The ability of electronic music to paint pictures and stir emotions has often been questioned, but the lockdown conditions of the past year have given artists ample opportunity to quash those reservations from their bedrooms and home studios. It was in the latter environment that Hannah Peel wrote her new album Fir Wave, approaching it from the position of a composer with a great deal of experience in both analogue and electronic means. For this is a piece of work that has no confines, existing way beyond the four walls where it was written.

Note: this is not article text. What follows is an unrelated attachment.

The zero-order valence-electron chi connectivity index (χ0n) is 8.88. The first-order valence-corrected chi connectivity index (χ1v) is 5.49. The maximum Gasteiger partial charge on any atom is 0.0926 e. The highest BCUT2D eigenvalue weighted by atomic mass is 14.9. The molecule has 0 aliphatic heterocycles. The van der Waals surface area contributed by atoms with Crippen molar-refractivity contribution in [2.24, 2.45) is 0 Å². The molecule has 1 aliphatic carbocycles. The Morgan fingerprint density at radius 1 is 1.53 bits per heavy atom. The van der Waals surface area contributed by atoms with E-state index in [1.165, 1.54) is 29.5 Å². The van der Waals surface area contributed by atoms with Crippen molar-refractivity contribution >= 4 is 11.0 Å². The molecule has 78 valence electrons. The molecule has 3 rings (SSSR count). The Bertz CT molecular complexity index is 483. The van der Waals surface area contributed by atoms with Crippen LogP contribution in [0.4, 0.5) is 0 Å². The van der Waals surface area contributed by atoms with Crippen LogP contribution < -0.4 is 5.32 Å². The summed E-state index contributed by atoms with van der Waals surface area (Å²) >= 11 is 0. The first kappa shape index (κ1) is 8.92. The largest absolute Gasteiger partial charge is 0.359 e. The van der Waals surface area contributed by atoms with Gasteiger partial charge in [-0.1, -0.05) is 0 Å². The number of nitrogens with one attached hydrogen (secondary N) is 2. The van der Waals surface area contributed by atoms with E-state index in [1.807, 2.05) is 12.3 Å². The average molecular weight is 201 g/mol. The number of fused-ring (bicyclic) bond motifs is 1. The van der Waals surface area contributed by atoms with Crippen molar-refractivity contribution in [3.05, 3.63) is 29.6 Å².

There's so much to unpack in Hannah Peel's work, that pulling upon one thread can lead to entire worlds falling out of her sonic cupboard. New album 'Fir Wave' is a case in point - dipping into the past (the work of Delia Derbyshire and library crucible KPM are honoured), there's also a carefree wandering into the future, a sense of grappling with the unknown. Cross-referencing everything from the Earth's ecological cycles to Japanese art, this array of detail shouldn't distract from the sheer sonic beauty Hannah Peel conjures on her new album.